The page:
Well I got rolling a bit later than I’d wanted to that morning, convincing myself that this was my vacation and I could sleep in if I wanted to. I finally got to the bus stations at about 9:45 AM, but figured no problem, I’ll get to the mountain by 12:30 or maybe 1:00 at the latest and would still have a few hours to wander around and explore. So I unassumingly took a seat in the very back row of the bus, and soon two young Chinese girls hurried up to sit with me.

“Hi!” the littler one cried from beside me, staring up at me wide-eyed.

“Hi,” I replied. “How are you?”

“Five!” she shouted, holding up five fingers.

“Ah. And what’s your name?”

“Strawberry!”

Not even the biggest Buddha there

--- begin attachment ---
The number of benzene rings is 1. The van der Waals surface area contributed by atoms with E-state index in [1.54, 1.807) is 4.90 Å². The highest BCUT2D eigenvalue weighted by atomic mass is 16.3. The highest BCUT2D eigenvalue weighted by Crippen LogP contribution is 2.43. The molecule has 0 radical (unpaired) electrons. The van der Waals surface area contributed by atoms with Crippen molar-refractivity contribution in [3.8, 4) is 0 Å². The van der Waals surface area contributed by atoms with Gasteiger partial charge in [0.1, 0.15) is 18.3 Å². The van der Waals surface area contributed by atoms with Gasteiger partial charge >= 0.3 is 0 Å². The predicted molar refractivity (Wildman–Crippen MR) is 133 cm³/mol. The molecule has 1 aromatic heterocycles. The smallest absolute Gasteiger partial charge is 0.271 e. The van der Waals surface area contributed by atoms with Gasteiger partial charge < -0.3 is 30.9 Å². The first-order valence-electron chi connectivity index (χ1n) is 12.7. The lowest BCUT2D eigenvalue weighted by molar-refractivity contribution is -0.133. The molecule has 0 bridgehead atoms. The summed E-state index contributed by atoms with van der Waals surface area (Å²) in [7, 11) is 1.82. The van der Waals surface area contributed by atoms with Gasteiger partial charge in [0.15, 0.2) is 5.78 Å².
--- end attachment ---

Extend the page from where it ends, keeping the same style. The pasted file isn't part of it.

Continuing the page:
Not even the biggest Buddha there

Strawberry and her (presumably) cousin, who went by the name Michelle, both studied English in school and were eager to practice with me by asking a series of non-sequiturs such as, “What colors do you like?” and, “What’s your favorite animal?” They couldn’t understand why I kept laughing at their persistent interrogation.

Nice view from the top at least

Nice view from the top at least

Talking with the girls was fun at first, but three hours later and with no end to the bus ride in sight things got weird. First Michelle had to pee. Now, this bus didn’t have a bathroom but that doesn’t stop a determined Chinese person. Why hold it when you can allow your child to pee into a plastic bag with no social stigma attached whatsoever?

So the fact that Michelle’s mother asked the man next to us to move seats and then had Michelle pee right beside me wasn’t even shocking at this point, just moderately unpleasant. Then things got even more unpleasant when out of the blue Strawberry decided to throw a huge temper tantrum. Half the bus turned to stare as the girl started letting out wails of pain the likes of which I have never heard leave a child’s mouth before. Thankfully, the bus soon stopped, allowing me a fast escape.